As with any change in tax legislation, the increase in the VAT rate will produce opportunities as well as problems, and this article covers two of them.
One solution for those who cannot recover all or any of the VAT they are charged is to pay in advance for supplies.
Generally speaking, if a VAT invoice is issued after 31 December, and it relates partly to supplies that took place before that date, then it will be necessary to divide the amount payable into the supplies before 31 December (15% rate) and those that took place after that date (17.5% rate).
If the invoice is issued before 31 December, however, even if it relates partly to supplies that will take place after that date, the whole lot can be charged at the 15% rate.
It is not quite as simple as that, of course. In order to prevent abuse of the prepayment scheme, there are four situations in which you must apportion a prepayment between the two rates of VAT. This applies in each of the following cases:
• If you are “connected” with the customer – for example, if the invoice is from a partnership to a company controlled by the partners
• If the value of the supplies concerned is greater than £100,000
• If you lend the customer the money to make the prepayment to you
• If the invoice is not due for payment within six months of the date it is issued
Many transactions will not fall foul of these rules, however, and there may well be scope to improve your business’ cash flow while saving your customers some VAT.
A word of warning – the rules for the time of a supply are quite complex, and if you have any doubts about whether you can use the prepayment arrangements as described above, you should seek advice, either from your tax adviser or (if you prefer a more random approach) from the VAT Helpline.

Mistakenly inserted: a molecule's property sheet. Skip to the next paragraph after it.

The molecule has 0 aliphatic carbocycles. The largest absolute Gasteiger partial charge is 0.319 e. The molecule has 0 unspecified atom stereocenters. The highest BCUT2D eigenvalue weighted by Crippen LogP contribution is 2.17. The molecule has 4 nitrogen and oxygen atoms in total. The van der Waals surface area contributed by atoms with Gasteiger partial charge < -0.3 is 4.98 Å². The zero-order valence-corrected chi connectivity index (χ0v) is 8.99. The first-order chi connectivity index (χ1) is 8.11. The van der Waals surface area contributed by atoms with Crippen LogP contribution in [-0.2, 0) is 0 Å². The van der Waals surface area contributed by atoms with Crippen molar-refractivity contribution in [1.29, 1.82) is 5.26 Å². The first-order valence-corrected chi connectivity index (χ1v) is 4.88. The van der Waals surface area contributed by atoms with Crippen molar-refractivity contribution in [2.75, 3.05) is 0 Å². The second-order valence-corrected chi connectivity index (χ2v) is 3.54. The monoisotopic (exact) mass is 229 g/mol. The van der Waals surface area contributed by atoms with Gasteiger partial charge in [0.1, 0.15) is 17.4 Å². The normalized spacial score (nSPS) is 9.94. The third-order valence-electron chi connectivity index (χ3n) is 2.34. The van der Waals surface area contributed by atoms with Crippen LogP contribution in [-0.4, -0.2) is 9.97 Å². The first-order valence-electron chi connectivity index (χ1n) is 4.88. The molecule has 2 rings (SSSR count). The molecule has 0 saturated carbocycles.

For Old Lang Syne
The other relaxation in the rules shows an almost human approach on the part of HM Revenue and Customs to a real problem.
Picture the scene – it is 2am on New Year’s Day 2010. You have celebrated the New Year at a local restaurant that has stayed open until the early hours for its annual New Year party. Your ears still ringing from the singing, and possibly with more than the regulation four units of alcohol inside you, you have to cope with paying the bill.
You definitely remember ordering a magnum of champagne, but did you order it before or after midnight? The waiter is sure it was after midnight (17.5% VAT), and you are equally sure it was before (15% VAT).
Even HMRC have taken pity on us poor revellers, and to avoid situations like this, they have stated that businesses like pubs, clubs, and restaurants (which account for VAT based on the point of sale) can continue to use the 15% rate for supplies made after midnight on 31 December until they close at the end of the session (or until 6 am on 1 January for the real diehards who stay open until such an hour). It will not matter exactly when you ordered that champagne!
This does not apply to all businesses – if your idea of celebrating the New Year is to sit at your computer doing a spot of online shopping, for example, the rate changes at midnight. If you want to phone your friends to wish them a Happy New Year, however, you can chat until 6 am on 1 January before the rate goes up!